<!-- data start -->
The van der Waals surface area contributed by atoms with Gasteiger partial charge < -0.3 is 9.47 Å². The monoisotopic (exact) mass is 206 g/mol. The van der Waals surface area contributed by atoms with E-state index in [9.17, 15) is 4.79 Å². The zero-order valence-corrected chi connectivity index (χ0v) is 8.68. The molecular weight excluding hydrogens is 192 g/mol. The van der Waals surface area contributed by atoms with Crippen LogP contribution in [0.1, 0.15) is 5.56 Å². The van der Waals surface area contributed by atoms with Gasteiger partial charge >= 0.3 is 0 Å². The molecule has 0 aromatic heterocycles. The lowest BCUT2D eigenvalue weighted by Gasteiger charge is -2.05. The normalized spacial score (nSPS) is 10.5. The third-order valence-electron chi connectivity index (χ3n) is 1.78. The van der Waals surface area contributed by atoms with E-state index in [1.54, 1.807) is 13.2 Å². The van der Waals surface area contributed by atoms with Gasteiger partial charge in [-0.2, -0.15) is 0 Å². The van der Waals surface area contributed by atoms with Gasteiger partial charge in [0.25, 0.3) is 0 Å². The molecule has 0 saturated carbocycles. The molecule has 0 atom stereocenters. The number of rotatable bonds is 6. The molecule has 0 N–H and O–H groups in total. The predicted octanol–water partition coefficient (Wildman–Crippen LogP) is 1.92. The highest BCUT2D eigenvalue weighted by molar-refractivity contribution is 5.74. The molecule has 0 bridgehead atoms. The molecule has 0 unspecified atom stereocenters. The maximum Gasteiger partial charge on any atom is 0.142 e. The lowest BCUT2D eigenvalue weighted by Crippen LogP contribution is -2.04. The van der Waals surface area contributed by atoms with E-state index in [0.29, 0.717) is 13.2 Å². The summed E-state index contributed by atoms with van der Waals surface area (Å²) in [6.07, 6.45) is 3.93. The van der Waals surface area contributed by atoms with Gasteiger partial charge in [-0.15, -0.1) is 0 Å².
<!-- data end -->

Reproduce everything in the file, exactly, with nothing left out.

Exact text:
The van der Waals surface area contributed by atoms with Gasteiger partial charge < -0.3 is 9.47 Å². The monoisotopic (exact) mass is 206 g/mol. The van der Waals surface area contributed by atoms with E-state index in [9.17, 15) is 4.79 Å². The zero-order valence-corrected chi connectivity index (χ0v) is 8.68. The molecular weight excluding hydrogens is 192 g/mol. The van der Waals surface area contributed by atoms with Crippen LogP contribution in [0.1, 0.15) is 5.56 Å². The van der Waals surface area contributed by atoms with Gasteiger partial charge >= 0.3 is 0 Å². The molecule has 0 aromatic heterocycles. The lowest BCUT2D eigenvalue weighted by Gasteiger charge is -2.05. The normalized spacial score (nSPS) is 10.5. The third-order valence-electron chi connectivity index (χ3n) is 1.78. The van der Waals surface area contributed by atoms with E-state index in [1.54, 1.807) is 13.2 Å². The van der Waals surface area contributed by atoms with Gasteiger partial charge in [-0.2, -0.15) is 0 Å². The van der Waals surface area contributed by atoms with Gasteiger partial charge in [0.25, 0.3) is 0 Å². The molecule has 0 saturated carbocycles. The molecule has 0 atom stereocenters. The number of rotatable bonds is 6. The molecule has 0 N–H and O–H groups in total. The predicted octanol–water partition coefficient (Wildman–Crippen LogP) is 1.92. The highest BCUT2D eigenvalue weighted by molar-refractivity contribution is 5.74. The molecule has 0 bridgehead atoms. The molecule has 0 unspecified atom stereocenters. The maximum Gasteiger partial charge on any atom is 0.142 e. The lowest BCUT2D eigenvalue weighted by Crippen LogP contribution is -2.04. The van der Waals surface area contributed by atoms with E-state index in [0.29, 0.717) is 13.2 Å². The summed E-state index contributed by atoms with van der Waals surface area (Å²) in [6.07, 6.45) is 3.93. The van der Waals surface area contributed by atoms with Gasteiger partial charge in [-0.15, -0.1) is 0 Å².